Collège universitaire / Undergraduate Program / Enseignements / Teachings
try or sector based case studies and conceptual frameworks that can be channelled from ﬁelds as diverse as economics, law, political sciences, or sociology. The course is not exhaustive but will provide a good start to students willing to pursue a career in the very exciting, tremendously useful and fulﬁlling ﬁeld of international development. Required reading : to be deﬁned.
Teachers : Sarah GUILLOU (Chargée d'études Economiste). Pedagogical Format : Seminar Course validation : - 1 ﬁnal written examination (35% of course mark). - 1 mid-term exam (35% of course mark). - In-Class Participation (10 % of course mark). - Personal Work 1 (30% of course mark). Pedagogical Method : Lecture 1 : Globalisation, Trade and Wars. Why trade is the main vector of globalisation, why it is important ? Lecture 2 : Trade Flows/Gravity/Armington. How simply explain trade ﬂows : with physics. Lecture 3 : Global Firms and international organizations. Who are the main actors of international economy. Lecture 4 : FDI and Tax Competition. How ﬁrms become global, what drives their location. Lecture 5 : Ricardian Models/ Competitiveness as a determinant of Trade. Does Germany trade more because it is more competitive ? Lecture 6 : HOS Models/ Factors allowances as determinants of Trade. Does China run manufacturing surplus because it has more workers ? Lecture 7 : Mid-Exam. Lecture 8 : Trade, Wages and Inequality. Is globalisation a cause of wage inequality ? Lecture 9 : Offshoring, International Division of Labor. Does “made in a single country” make sense ? Lecture 10 : Unbalanced Trade – Trade Policies. Is Trump economically right to blame surpluses' countries ? Lecture 11 : New New Trade Theory : Heterogenous Models. Countries do not trade, Firms do. Lecture 12 : Final Exam. Course Description : The aim of the course is to introduce students to relevant empirical and theo329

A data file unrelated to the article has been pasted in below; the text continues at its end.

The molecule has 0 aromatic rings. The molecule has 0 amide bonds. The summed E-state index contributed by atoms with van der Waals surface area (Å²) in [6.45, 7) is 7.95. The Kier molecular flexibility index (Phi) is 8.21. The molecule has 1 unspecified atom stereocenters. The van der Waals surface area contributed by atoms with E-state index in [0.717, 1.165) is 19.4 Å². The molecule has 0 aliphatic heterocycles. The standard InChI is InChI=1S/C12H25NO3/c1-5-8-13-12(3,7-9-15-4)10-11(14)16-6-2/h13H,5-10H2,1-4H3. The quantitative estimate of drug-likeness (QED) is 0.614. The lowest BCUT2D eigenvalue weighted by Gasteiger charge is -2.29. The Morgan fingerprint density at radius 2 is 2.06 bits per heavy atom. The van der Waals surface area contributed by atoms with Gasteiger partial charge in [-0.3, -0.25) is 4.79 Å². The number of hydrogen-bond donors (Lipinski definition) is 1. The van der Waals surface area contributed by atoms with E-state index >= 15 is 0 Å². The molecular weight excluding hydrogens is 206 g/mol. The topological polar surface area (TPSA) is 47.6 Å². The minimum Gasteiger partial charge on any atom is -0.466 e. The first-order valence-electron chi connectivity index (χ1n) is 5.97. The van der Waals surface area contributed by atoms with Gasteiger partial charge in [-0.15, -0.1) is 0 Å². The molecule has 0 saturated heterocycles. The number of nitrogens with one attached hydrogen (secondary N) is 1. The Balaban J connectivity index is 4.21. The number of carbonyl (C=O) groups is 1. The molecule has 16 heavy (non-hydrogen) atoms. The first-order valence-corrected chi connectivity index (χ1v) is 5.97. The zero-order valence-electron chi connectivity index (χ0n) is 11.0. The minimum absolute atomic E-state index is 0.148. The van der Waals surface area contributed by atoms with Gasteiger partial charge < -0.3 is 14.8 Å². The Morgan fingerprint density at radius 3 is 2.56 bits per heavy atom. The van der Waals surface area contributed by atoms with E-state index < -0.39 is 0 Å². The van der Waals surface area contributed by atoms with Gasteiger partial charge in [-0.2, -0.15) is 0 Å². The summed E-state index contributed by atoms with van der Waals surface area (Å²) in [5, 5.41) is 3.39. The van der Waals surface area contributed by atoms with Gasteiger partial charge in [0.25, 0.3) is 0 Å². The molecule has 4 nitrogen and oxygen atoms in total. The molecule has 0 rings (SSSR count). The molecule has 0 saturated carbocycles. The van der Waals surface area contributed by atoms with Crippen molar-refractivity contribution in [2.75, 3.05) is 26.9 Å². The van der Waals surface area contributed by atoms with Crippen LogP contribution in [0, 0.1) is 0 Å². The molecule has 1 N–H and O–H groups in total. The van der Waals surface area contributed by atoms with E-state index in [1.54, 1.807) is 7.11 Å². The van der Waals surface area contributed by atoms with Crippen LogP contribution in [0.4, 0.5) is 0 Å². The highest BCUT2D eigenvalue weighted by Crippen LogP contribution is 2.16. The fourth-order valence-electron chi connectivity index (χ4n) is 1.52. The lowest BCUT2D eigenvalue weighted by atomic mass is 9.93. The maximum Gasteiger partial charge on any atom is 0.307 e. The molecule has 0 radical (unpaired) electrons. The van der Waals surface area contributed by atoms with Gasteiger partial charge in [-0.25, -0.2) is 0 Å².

INTERNATIONAL ECONOMIC NEGOTIATIONS
Semester : Spring Number of hours : 24 Language of tuition : English
Teachers : Eliza PATTERSON (Adjunct Professor of International and Public Affairs, Columbia University). Prerequisite : Some knowledge of the rules governing international trade, particularly those of the WTO (OMC) is useful but not necessary. Pedagogical Format : Elective Course validation : Grades will be based on participation in the negotiation exercises and on a ﬁnal paper. Continuous assessment. Workload : The course will begin with a lecture by the professor on background information necessary for the students to engage during subsequent classes in a series of simulation exercises in which students, divided into teams each representing one nation, will act out a negotiation. Grades will be based on participation in the negotiations plus a ﬁnal paper analysing a negotiation. Pedagogical Method : Lecture and simulation. Course Description : This course is designed to provide students with an understanding of the manner in which nations reach agreements on economic issues. The focus will be on negotiations of rules governing international trade and foreign investment and the resolution of speciﬁc disputes concerning commercial relations. Required reading : A reader will be available.
Semester : Autumn Number of hours : 24 Language of tuition : English